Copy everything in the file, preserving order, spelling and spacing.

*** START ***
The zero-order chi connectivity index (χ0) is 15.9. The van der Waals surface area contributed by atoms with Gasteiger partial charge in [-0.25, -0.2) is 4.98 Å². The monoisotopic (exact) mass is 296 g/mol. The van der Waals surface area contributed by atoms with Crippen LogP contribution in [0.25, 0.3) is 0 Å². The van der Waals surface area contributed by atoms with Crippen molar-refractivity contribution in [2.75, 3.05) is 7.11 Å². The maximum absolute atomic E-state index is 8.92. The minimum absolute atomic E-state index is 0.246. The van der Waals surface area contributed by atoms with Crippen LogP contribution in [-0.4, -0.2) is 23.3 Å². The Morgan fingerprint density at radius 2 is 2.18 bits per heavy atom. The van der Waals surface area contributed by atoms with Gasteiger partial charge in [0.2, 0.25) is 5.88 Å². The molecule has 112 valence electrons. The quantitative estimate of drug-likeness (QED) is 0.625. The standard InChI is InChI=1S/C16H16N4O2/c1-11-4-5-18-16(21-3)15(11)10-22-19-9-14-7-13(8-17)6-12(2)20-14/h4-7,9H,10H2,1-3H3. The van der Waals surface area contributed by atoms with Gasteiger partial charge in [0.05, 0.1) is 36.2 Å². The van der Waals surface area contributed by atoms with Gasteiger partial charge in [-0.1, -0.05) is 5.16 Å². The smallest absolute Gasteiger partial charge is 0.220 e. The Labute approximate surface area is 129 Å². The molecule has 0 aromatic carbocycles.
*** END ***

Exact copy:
The zero-order chi connectivity index (χ0) is 15.9. The van der Waals surface area contributed by atoms with Gasteiger partial charge in [-0.25, -0.2) is 4.98 Å². The monoisotopic (exact) mass is 296 g/mol. The van der Waals surface area contributed by atoms with Crippen LogP contribution in [0.25, 0.3) is 0 Å². The van der Waals surface area contributed by atoms with Crippen molar-refractivity contribution in [2.75, 3.05) is 7.11 Å². The maximum absolute atomic E-state index is 8.92. The minimum absolute atomic E-state index is 0.246. The van der Waals surface area contributed by atoms with Crippen LogP contribution in [-0.4, -0.2) is 23.3 Å². The Morgan fingerprint density at radius 2 is 2.18 bits per heavy atom. The van der Waals surface area contributed by atoms with Gasteiger partial charge in [0.2, 0.25) is 5.88 Å². The molecule has 112 valence electrons. The quantitative estimate of drug-likeness (QED) is 0.625. The standard InChI is InChI=1S/C16H16N4O2/c1-11-4-5-18-16(21-3)15(11)10-22-19-9-14-7-13(8-17)6-12(2)20-14/h4-7,9H,10H2,1-3H3. The van der Waals surface area contributed by atoms with Gasteiger partial charge in [0.05, 0.1) is 36.2 Å². The van der Waals surface area contributed by atoms with Gasteiger partial charge in [-0.1, -0.05) is 5.16 Å². The smallest absolute Gasteiger partial charge is 0.220 e. The Labute approximate surface area is 129 Å². The molecule has 0 aromatic carbocycles.